This post will outline challenges that I’ve experience when migrating a SharePoint 2010 classic mode web application to claims authentication.
First of all, the process that needs to be followed for claims migration is documented on TechNet here:
NOTE: Be sure to review the “Additional migration guidelines” section at the end of the above article”.
Challenge #1 – InfoPath Browser Based Forms
In our deployment we have hundreds of InfoPath forms. These forms make use of two items that break when moving to Claims; username() function and web service calls.
InfoPath username() function
This function is used within InfoPath to retrieve the current users account. In a classic mode web application this function will return “domain\userid”. Once the web application is migrated to claims, the updated format is the claims encoded value of “i:0#.w|domain\userid”.
This change is easily resolved by changing instances of username() to substring-after(xdUser:get-UserName(), “\”).
InfoPath Calling Web Services
We have many forms that make use of the User Profile web service to retrieve user information. After the migration to claims, these web service calls were failing. After some research, I found a couple of different methods to resolve this issue.
Option 1 (Watch out with this solution)
Check out the “Ensure IIS Authentication is Correctly Configured” section. Once I made this change in IIS, the web service calls to the user profile web service were now working.
This option also breaks SharePoint Designer from being able to connect to SharePoint sites in the web application.
Update data connections to web services in InfoPath forms to be UDC files AND configure the authentication for the web service connection to use static credentials OR retrieve an account from a Secure Store Target Application.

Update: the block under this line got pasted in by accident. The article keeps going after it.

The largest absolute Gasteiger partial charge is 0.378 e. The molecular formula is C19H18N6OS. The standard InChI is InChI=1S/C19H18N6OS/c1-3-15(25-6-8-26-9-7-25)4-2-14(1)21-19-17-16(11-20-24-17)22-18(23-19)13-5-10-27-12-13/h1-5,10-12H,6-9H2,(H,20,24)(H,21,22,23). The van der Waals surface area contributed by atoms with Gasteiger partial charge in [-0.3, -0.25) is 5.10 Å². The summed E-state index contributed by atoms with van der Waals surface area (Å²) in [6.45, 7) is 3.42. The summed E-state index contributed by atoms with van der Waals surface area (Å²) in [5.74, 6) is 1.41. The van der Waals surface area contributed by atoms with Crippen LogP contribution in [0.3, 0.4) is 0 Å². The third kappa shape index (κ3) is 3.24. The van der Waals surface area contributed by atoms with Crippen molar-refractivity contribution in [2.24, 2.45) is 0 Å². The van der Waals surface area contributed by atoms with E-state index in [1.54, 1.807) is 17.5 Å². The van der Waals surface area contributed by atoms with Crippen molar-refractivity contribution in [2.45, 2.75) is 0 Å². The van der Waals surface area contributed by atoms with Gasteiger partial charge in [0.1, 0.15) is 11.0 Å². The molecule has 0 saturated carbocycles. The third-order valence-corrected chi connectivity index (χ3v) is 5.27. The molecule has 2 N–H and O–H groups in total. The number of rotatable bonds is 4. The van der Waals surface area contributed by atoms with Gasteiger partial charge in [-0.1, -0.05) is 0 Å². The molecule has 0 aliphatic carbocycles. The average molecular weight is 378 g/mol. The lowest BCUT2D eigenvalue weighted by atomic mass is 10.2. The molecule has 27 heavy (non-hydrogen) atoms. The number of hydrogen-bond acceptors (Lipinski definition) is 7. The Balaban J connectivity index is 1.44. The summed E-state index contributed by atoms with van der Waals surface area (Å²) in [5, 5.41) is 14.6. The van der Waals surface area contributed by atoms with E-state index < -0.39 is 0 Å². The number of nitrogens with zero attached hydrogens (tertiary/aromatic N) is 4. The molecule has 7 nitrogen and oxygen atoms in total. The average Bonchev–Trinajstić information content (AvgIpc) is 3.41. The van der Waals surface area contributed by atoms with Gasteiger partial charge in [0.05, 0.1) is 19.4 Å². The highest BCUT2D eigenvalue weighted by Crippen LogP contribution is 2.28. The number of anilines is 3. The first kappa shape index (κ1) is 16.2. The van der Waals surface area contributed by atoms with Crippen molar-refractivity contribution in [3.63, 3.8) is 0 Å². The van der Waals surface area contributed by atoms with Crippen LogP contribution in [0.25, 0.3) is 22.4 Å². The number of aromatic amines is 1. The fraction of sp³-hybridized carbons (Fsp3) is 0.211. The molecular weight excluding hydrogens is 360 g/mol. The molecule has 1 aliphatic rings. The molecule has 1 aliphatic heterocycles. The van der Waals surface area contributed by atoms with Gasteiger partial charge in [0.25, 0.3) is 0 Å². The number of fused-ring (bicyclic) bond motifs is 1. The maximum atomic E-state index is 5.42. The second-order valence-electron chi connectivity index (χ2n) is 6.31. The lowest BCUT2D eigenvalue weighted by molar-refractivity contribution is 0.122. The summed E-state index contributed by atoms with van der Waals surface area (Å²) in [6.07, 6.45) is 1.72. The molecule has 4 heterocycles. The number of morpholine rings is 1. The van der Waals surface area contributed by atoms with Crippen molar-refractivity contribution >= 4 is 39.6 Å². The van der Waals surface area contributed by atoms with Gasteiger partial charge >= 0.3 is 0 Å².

There are many examples of this online, but here is a detailed post on the entire process:
Ideally, I’d prefer option 1 above, but since this solution breaks deleting files from document libraries, this is not an optimal solution.
Option 2 works and is supported, but the fact that we will have to update hundreds of forms that call web services does not sit well with me.
Challenge #2 – Workflow Issues After Claims Migration
The next issue that we encountered after our test migration was complete was an error with workflows. After the migration to claims, when clicking on an in progress workflow instance, the following exception would be thrown:
“Invalid WorkflowInstanceID parameter in URL”
The next logic step to troubleshoot was to try and take a look at the Workflow Association for the running workflow. When clicking on the Workflows button on the ribbon for the library, the following exception was thrown:
“User cannot be found”
After running through many more upgrades and re-validating the upgrade steps, we found that the build of SharePoint 2010 we were on apparently causes these issues. The farm version we ran into these issues was on build 14.0.6117.5002 which is the Feb 2012 Cumulative Update. Knowing that we were preparing for the June 2013 Cumulative Update (14.0.7102.5004), the update was applied to our test farm. After upgrading the claims migration process was run again and both of the above issues were resolved. All in-flight and new workflow instances work as they should.
It appears at some point MS has fixed these issues, however, I’m not sure which CU it was fixed in.